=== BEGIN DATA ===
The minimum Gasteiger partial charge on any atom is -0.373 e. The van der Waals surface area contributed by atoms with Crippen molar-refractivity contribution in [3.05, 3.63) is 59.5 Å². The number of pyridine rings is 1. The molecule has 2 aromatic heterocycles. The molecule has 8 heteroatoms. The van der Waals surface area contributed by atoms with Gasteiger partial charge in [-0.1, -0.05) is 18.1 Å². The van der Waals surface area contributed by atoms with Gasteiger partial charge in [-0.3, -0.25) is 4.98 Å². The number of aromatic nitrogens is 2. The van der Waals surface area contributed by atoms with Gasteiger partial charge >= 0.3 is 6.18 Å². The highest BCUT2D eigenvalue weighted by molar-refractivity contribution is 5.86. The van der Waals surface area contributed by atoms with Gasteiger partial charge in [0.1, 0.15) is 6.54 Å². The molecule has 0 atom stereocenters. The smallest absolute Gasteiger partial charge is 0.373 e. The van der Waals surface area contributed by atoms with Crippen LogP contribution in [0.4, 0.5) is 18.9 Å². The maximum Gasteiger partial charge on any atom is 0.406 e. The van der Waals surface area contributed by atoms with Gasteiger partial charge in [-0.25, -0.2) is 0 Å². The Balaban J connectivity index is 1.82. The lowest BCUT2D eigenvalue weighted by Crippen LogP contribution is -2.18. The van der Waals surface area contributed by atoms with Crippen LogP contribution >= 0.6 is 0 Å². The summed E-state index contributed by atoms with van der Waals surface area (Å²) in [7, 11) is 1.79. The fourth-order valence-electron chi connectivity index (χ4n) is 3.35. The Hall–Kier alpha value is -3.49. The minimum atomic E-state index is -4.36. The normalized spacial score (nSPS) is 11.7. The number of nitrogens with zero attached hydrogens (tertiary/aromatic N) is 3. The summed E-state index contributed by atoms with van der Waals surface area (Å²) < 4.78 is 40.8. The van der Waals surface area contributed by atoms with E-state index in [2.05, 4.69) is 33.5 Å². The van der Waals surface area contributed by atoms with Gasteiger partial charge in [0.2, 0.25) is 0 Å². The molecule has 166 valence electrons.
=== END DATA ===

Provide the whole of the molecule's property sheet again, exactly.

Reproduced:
The minimum Gasteiger partial charge on any atom is -0.373 e. The van der Waals surface area contributed by atoms with Crippen molar-refractivity contribution in [3.05, 3.63) is 59.5 Å². The number of pyridine rings is 1. The molecule has 2 aromatic heterocycles. The molecule has 8 heteroatoms. The van der Waals surface area contributed by atoms with Gasteiger partial charge in [-0.1, -0.05) is 18.1 Å². The van der Waals surface area contributed by atoms with Gasteiger partial charge in [-0.3, -0.25) is 4.98 Å². The number of aromatic nitrogens is 2. The van der Waals surface area contributed by atoms with Gasteiger partial charge >= 0.3 is 6.18 Å². The highest BCUT2D eigenvalue weighted by molar-refractivity contribution is 5.86. The van der Waals surface area contributed by atoms with Gasteiger partial charge in [0.1, 0.15) is 6.54 Å². The molecule has 0 atom stereocenters. The smallest absolute Gasteiger partial charge is 0.373 e. The van der Waals surface area contributed by atoms with Crippen LogP contribution in [0.4, 0.5) is 18.9 Å². The maximum Gasteiger partial charge on any atom is 0.406 e. The van der Waals surface area contributed by atoms with Gasteiger partial charge in [-0.25, -0.2) is 0 Å². The Balaban J connectivity index is 1.82. The lowest BCUT2D eigenvalue weighted by Crippen LogP contribution is -2.18. The van der Waals surface area contributed by atoms with Crippen LogP contribution >= 0.6 is 0 Å². The summed E-state index contributed by atoms with van der Waals surface area (Å²) in [7, 11) is 1.79. The fourth-order valence-electron chi connectivity index (χ4n) is 3.35. The Hall–Kier alpha value is -3.49. The minimum atomic E-state index is -4.36. The normalized spacial score (nSPS) is 11.7. The number of nitrogens with zero attached hydrogens (tertiary/aromatic N) is 3. The summed E-state index contributed by atoms with van der Waals surface area (Å²) < 4.78 is 40.8. The van der Waals surface area contributed by atoms with E-state index in [2.05, 4.69) is 33.5 Å². The van der Waals surface area contributed by atoms with Gasteiger partial charge in [0.2, 0.25) is 0 Å². The molecule has 166 valence electrons.